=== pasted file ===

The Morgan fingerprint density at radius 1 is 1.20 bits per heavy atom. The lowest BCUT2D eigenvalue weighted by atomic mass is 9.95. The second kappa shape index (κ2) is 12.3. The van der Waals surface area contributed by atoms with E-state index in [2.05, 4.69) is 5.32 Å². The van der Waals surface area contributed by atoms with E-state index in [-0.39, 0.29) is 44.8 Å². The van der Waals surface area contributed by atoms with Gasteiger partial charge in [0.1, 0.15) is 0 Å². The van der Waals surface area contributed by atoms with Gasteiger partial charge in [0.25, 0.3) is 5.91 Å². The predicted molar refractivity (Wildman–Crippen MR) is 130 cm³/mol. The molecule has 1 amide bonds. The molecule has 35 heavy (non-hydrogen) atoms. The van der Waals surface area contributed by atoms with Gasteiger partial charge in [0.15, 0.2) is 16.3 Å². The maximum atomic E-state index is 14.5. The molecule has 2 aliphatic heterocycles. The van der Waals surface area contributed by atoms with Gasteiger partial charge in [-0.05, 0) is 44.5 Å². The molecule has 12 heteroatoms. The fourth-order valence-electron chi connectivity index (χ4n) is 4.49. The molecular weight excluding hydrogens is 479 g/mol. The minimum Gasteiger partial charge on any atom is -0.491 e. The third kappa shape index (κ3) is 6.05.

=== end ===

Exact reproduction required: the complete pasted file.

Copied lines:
The Morgan fingerprint density at radius 1 is 1.20 bits per heavy atom. The lowest BCUT2D eigenvalue weighted by atomic mass is 9.95. The second kappa shape index (κ2) is 12.3. The van der Waals surface area contributed by atoms with E-state index in [2.05, 4.69) is 5.32 Å². The van der Waals surface area contributed by atoms with E-state index in [-0.39, 0.29) is 44.8 Å². The van der Waals surface area contributed by atoms with Gasteiger partial charge in [0.1, 0.15) is 0 Å². The van der Waals surface area contributed by atoms with Gasteiger partial charge in [0.25, 0.3) is 5.91 Å². The predicted molar refractivity (Wildman–Crippen MR) is 130 cm³/mol. The molecule has 1 amide bonds. The molecule has 35 heavy (non-hydrogen) atoms. The van der Waals surface area contributed by atoms with Gasteiger partial charge in [0.15, 0.2) is 16.3 Å². The maximum atomic E-state index is 14.5. The molecule has 2 aliphatic heterocycles. The van der Waals surface area contributed by atoms with Gasteiger partial charge in [-0.05, 0) is 44.5 Å². The molecule has 12 heteroatoms. The fourth-order valence-electron chi connectivity index (χ4n) is 4.49. The molecular weight excluding hydrogens is 479 g/mol. The minimum Gasteiger partial charge on any atom is -0.491 e. The third kappa shape index (κ3) is 6.05.